- Football has replaced baseball as our nation's most popular spectator sport. Our media-based, commercial culture supports this change.
- Baseball and football express two different American mythologies. The former celebrates individual striving; the latter, collective advance.
- These different approaches can be seen in the two sports' treatment of of space and of time, the role of individuals, and framing by media.
“What it was, was football.” Next year marks the 70th anniversary of Andy Griffith’s classic monologue about a naïve country preacher who goes to a “college town” to set up a tent service and finds himself caught up in a crowd headed to a football game.
Sitting on a bank amidst a screaming mob, the innocent fellow regards a “little green cow pasture” with white lines. There are several “convicts” in striped shirts running about blowing whistles. “Pretty girls in short dresses” dance around. And two armies of energetic men struggle to move a “funny-looking little pumpkin” from one end of the field to the other. Lacking a ticket, the narrator leaves the event without deciding what it was all about.
Clearly a product of a simpler time, the young actor’s recording climbed to number nine on the Billboard chart and earned him an appearance on The Ed Sullivan Show.
Aside from the bucolic humor of the piece, what strikes the modern listener is its claim that anyone, however isolated, could be that unknowing of the game of football. Nevertheless, in 1953, football was something largely for high schools and colleges. Broadcast television was in its infancy. Professional football was centered in the industrial North.
More to the point, baseball was the national game. World War II, many said, was about defending baseball, Mom, and apple pie. Aspiring players filled schoolyards, town squares, and city parks. Professional stars were the stuff of legend. Now, if some country preacher claimed to know nothing of baseball, that really would be incredible.
Clearly, things have changed. According to a Gallup poll, 37% of Americans list football as their favorite spectator sport. Fifty-seven percent consider themselves “fans.” That support is strongest among men, those over 35, and political conservatives. This contrasts with the 11% who claim basketball as their favorite, the 9% who favor baseball, and the 7% who prefer soccer.
Why has this shift occurred? After all, few people play football for long, even when young. Football for girls and women is rare indeed. Although the American inventions of basketball and baseball have spread to many societies, football is confined largely to this country. For the rest of the world, football is what we call soccer.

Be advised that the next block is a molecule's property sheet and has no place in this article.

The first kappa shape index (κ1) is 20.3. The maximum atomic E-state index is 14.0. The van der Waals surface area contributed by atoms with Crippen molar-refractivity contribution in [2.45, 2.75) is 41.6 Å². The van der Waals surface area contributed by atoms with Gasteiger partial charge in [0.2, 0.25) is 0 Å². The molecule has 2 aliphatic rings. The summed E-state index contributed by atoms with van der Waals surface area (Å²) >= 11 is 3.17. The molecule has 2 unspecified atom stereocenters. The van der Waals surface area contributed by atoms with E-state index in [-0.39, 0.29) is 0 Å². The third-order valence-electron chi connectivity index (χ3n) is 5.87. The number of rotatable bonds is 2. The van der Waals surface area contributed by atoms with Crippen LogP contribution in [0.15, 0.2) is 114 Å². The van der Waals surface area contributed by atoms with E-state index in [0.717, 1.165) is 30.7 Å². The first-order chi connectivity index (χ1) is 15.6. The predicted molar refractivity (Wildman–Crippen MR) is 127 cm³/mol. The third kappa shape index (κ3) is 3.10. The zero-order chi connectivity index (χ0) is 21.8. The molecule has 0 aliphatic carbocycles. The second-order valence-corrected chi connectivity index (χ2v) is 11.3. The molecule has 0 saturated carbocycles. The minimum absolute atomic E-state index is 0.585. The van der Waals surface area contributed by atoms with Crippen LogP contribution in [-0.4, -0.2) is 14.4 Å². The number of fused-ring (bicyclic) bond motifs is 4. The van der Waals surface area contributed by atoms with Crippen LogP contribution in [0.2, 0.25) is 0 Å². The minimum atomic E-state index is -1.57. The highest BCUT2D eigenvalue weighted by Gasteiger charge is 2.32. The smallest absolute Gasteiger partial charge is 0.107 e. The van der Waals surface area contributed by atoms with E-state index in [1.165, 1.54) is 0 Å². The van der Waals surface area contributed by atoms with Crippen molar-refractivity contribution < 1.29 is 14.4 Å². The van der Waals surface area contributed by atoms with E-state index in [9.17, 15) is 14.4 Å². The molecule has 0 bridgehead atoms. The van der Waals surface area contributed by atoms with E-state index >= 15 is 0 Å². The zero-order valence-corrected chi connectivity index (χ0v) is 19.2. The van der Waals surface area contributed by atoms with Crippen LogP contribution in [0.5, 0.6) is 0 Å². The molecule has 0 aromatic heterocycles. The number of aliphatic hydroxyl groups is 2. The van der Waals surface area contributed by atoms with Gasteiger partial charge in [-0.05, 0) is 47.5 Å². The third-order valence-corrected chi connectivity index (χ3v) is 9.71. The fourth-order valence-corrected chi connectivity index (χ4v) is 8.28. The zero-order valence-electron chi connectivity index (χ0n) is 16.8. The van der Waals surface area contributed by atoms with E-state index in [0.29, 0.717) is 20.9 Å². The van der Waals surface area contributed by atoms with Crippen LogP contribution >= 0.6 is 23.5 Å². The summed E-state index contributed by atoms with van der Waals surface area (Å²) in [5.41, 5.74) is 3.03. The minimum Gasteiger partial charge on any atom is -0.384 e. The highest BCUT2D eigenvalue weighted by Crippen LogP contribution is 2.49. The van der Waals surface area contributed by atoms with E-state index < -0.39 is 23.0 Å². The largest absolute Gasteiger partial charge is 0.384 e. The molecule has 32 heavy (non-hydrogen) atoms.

Some of this is due merely to familiarity. Much as Americans once “knew” baseball, now they know football. Local high schools and colleges receive widespread media coverage. Professional teams carry the names of cities and states. Such sides promote collective identity among people who otherwise have little in common. At an individual level, football gives people a rhythm to their week, an allegiance to claim, and a channel for emotional commitment. Rooters “tailgate” and bask in the crowd; they gather in homes and bars.
Our media-saturated and commercialized culture encourages this. Football appurtenances—like jerseys and banners—are common sights. Sports-based television channels and websites bombard the public with football information. Fantasy leagues, office pools, and computer games abound. Organized sports gambling, now legal, allows people to bet on many aspects of games.
The reader would observe, however, that most of this could be said about any sport that receives societal emphasis. Think about the prominence of soccer in most countries. So, what is it about football that makes Americans so interested?
In that light, I recall Murray Ross’s essay, “Football Red and Baseball Green.” Writing in 1971, when football was replacing baseball as the nation’s dominant sport, Ross argues that the two games express different mythologies. Our “national pastime” expresses the small-town sensibility of nineteenth- and early twentieth-century America. Football is the modern, more directly competitive version of our society, the outcome of ambitious collectivities that organize people to do their bidding.
Consider below some basic differences between the two sports. I’ll share some of Ross’s insights and include my own.
Conceptions of time. Sports and games are little worlds of their own sort, specialized regimes with stipulated goals, rules, memberships, equipment, and impositions of space and time. Pointedly, baseball defies the clock time most of us live by. While not as leisurely as cricket (where play can take several days), baseball games take as long as they take. If the score is tied after nine innings, the game goes on. Indeed, every at-bat, every inning, is an event with its own stages.